Sermons

Summary: Learning how to assess our importance in a manner that pleases God.

JAMES 1:9-11

RICH MAN, POOR MAN1e grass he will pass away. For the sun rises with its scorching heat and withers the grass; its flower falls, and its beauty perishes. So also will the rich man fade away in the midst of his pursuits.”

The Word of God is countercultural and counterintuitive. Though modern theological thought stresses the need for individuals to endeavour to be acceptable in the sight of social mavens, God’s Word presents the sorrowful observation that the whole of human existence is contaminated by sin. Consequently, we are easily swayed by a person’s social standing or their financial worth. If we are impressed by anyone, it should be that the person knows God, or rather is known by God.

James addresses this issue early in his letter to the dispersed Jewish Christians of the First Century. The issue is of such significance that he will address the tendency of Christians to exalt people on the basis of social standing or on the basis of net worth. James will constantly remind his readers that we are to avoid favouritism toward people, instead esteeming godliness and righteousness. In order to introduce this vital topic and to explore the issues involved, join me in study of the text for this day.

BOASTING THAT IS ENCOURAGED — “Let the lowly brother boast in his exaltation, and the rich in his humiliation.” Two people are in view as James begins this portion of his letter. He speaks in generalities as he identifies a brother Christian, and a wealthy outsider. It is important to keep in mind that James is speaking of Christians. When he speaks of “the lowly brother,” do not overlook the fact that he identifies him as a “brother.” Christians are identified as belonging to “the brotherhood” [1 PETER 2:17], because it is composed of brothers in Christ. Ladies, because we live in a world that has never learned the English tongue, the concept is inclusive, embracing even distaff members of the community of faith.

Generally, boasting is seen in a negative light in the New Testament. We could multiply examples, but a few verses should demonstrate the veracity of that statement. Paul cautions Jewish believers that their boasting exposes them to serious consequences. “You who boast in the law dishonour God by breaking the law” [ROMANS 2:23]. Later, in the same letter, he stresses the need for faith and the exclusion of boasting when he writes, “What becomes of our boasting? It is excluded. By what kind of law? By a law of works? No, but by the law of faith” [ROMANS 3:27].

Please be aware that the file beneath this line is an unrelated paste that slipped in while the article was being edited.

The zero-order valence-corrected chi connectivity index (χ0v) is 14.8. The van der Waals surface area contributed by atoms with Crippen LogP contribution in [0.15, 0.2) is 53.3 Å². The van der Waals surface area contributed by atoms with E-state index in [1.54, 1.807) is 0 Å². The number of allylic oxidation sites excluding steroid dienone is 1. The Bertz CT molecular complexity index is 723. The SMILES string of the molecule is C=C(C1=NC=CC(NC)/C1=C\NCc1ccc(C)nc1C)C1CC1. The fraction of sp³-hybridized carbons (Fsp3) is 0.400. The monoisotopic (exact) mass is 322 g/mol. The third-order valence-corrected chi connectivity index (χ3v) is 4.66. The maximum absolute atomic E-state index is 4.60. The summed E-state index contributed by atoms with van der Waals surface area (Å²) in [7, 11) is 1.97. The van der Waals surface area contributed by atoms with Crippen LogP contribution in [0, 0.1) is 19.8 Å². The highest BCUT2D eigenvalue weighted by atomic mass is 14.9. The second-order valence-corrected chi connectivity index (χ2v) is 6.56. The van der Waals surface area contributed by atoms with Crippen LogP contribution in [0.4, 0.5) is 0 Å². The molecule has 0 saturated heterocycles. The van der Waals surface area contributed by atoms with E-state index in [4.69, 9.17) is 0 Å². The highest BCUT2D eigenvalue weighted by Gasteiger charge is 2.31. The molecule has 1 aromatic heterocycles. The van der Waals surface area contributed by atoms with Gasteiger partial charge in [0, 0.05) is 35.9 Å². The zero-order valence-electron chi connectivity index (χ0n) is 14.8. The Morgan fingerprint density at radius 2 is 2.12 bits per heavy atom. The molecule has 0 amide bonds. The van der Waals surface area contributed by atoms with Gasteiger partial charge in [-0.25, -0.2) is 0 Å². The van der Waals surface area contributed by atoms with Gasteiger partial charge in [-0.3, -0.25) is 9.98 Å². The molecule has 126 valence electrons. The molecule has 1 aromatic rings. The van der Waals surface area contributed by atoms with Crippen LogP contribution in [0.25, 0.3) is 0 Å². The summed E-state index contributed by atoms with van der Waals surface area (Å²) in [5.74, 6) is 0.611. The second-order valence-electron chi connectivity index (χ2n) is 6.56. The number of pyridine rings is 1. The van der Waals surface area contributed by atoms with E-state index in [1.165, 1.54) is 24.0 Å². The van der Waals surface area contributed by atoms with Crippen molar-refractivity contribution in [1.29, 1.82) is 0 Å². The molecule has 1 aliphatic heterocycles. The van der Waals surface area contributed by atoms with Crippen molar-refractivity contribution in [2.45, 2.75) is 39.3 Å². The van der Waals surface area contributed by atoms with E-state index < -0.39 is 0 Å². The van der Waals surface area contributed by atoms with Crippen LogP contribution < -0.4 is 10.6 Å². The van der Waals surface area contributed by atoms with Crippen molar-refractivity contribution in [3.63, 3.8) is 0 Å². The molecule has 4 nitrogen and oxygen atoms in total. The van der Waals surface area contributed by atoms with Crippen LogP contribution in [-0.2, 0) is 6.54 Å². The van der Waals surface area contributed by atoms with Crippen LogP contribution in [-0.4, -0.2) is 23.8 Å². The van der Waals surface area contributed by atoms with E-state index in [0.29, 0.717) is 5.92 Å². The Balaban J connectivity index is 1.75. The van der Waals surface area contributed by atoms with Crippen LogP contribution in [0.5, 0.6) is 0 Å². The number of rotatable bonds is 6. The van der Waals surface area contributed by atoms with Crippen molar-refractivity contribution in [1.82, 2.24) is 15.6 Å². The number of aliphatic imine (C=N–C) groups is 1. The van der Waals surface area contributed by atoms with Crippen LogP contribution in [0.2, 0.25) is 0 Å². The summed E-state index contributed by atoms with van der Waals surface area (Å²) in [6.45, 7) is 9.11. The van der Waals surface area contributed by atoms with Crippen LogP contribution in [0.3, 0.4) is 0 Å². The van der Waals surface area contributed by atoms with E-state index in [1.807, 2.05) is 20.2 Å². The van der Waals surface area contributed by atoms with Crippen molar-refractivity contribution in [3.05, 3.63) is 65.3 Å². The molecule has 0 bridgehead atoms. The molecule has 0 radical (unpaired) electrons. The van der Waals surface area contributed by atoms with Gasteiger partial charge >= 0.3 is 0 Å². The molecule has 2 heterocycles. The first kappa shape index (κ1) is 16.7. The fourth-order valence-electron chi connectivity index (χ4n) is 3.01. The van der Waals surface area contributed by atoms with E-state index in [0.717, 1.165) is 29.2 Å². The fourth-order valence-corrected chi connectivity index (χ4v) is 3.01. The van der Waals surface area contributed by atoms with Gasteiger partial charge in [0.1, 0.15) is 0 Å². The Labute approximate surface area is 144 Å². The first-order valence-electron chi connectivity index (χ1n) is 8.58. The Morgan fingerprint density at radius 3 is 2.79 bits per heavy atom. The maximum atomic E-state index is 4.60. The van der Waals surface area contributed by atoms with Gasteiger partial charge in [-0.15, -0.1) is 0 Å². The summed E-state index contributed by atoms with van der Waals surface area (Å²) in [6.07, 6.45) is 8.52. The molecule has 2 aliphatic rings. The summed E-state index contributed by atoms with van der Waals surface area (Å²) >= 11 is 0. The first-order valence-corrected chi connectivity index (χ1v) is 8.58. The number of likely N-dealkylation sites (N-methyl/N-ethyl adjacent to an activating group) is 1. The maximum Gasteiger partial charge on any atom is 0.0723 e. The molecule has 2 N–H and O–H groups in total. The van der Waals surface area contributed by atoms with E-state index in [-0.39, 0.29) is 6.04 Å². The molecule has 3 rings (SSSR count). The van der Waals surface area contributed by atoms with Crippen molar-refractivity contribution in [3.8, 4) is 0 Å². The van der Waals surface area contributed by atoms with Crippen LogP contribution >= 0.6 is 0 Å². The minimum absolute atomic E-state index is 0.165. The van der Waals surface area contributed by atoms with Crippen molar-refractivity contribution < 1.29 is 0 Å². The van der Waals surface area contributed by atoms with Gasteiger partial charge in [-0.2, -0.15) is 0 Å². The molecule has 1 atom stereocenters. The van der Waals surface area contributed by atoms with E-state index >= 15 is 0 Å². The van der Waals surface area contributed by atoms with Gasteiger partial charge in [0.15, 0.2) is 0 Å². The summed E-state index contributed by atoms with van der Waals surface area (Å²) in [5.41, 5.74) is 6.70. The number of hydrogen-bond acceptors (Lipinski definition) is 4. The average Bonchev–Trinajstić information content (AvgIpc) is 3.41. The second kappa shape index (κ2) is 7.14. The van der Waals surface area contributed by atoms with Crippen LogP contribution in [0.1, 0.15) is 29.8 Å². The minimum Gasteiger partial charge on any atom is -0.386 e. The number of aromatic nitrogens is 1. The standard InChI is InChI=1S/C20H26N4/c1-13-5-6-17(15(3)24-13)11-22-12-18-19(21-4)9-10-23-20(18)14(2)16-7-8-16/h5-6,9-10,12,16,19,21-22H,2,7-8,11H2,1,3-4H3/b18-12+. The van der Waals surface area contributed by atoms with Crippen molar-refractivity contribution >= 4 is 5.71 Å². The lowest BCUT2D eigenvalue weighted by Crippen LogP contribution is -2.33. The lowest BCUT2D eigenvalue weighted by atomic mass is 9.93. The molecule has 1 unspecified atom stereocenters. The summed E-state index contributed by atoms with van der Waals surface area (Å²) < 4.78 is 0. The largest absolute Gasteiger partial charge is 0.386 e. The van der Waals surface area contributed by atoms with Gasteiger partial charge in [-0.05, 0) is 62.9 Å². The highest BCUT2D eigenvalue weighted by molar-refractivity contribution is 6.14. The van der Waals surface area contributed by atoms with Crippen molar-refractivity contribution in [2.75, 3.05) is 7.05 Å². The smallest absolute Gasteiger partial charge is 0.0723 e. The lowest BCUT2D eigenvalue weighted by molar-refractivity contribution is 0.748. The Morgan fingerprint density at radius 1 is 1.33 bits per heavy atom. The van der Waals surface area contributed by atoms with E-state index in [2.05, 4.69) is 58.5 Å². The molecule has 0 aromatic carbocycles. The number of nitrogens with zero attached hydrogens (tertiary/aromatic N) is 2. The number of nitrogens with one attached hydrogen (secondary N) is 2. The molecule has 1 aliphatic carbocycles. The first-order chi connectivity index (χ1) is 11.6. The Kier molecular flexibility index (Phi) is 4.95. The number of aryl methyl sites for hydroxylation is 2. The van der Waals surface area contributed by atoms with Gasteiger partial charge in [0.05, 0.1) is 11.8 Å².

Writing the Corinthians, Paul is adamant that “no human being [can] boast in the presence of God [1 CORINTHIANS 1:29]. In fact, he will ask these same proud Christians, “What do you have that you did not receive? If then you received it, why do you boast as if you did not receive it” [1 CORINTHIANS 4:7]? He concludes, “Your boasting is not good. Do you not know that a little leaven leavens the whole lump” [1 CORINTHIANS 5:6]?

Defending himself against accusations that he is not a “real” apostle like those whom he refers to as “super-apostles,” Paul tells the Corinthians, “We are not commending ourselves to you again but giving you cause to boast about us, so that you may be able to answer those who boast about outward appearance and not about what is in the heart” [2 CORINTHIANS 5:12].

Echoing a statement made to the Romans [cf. ROMANS 2:23], Paul warns the Galatians, “Even those who are circumcised do not themselves keep the law, but they desire to have you circumcised that they may boast in your flesh” [GALATIANS 6:13]. In the encyclical we have received as the Book of Ephesians, one of the best known passages tell us that salvation is the gift of God through faith. Then, clarifying what is meant, the Apostle informs readers that salvation is “not a result of works, so that no one may boast” [EPHESIANS 2:8, 9].

From this brief review of cautionary statements concerning boasting, I learn that we must not boast of self. Our merits and our worth are transient at best and unworthy of boasting. Boasting in individual accomplishments or personal position excludes grace, assuming pride for something over which we ultimately have no control. Though we may work hard, preparing ourselves for success, it is God who blesses us with quick minds and capable bodies to accomplish all that we do and to achieve whatever position we occupy. Our responsibility is to glorify Him in all that we have and do.

Neither should we boast against others. To despise others, as men identified with the world do, is a sign that we have forgotten who made the difference. The apostle rebukes such people: “Why do you judge your brother [ROMANS 14:10, NET BIBLE]?” Tertullian translates this verse, “Why do you nothing him?” He who makes others nothing forgets that God is all in all to himself. Grace is totally different: “We ourselves were once foolish, disobedient, led astray and slaves to various passions and pleasures” [TITUS 3:2, 3]. Think of what you are in such a way that you do not forget what you were before grace made the difference.

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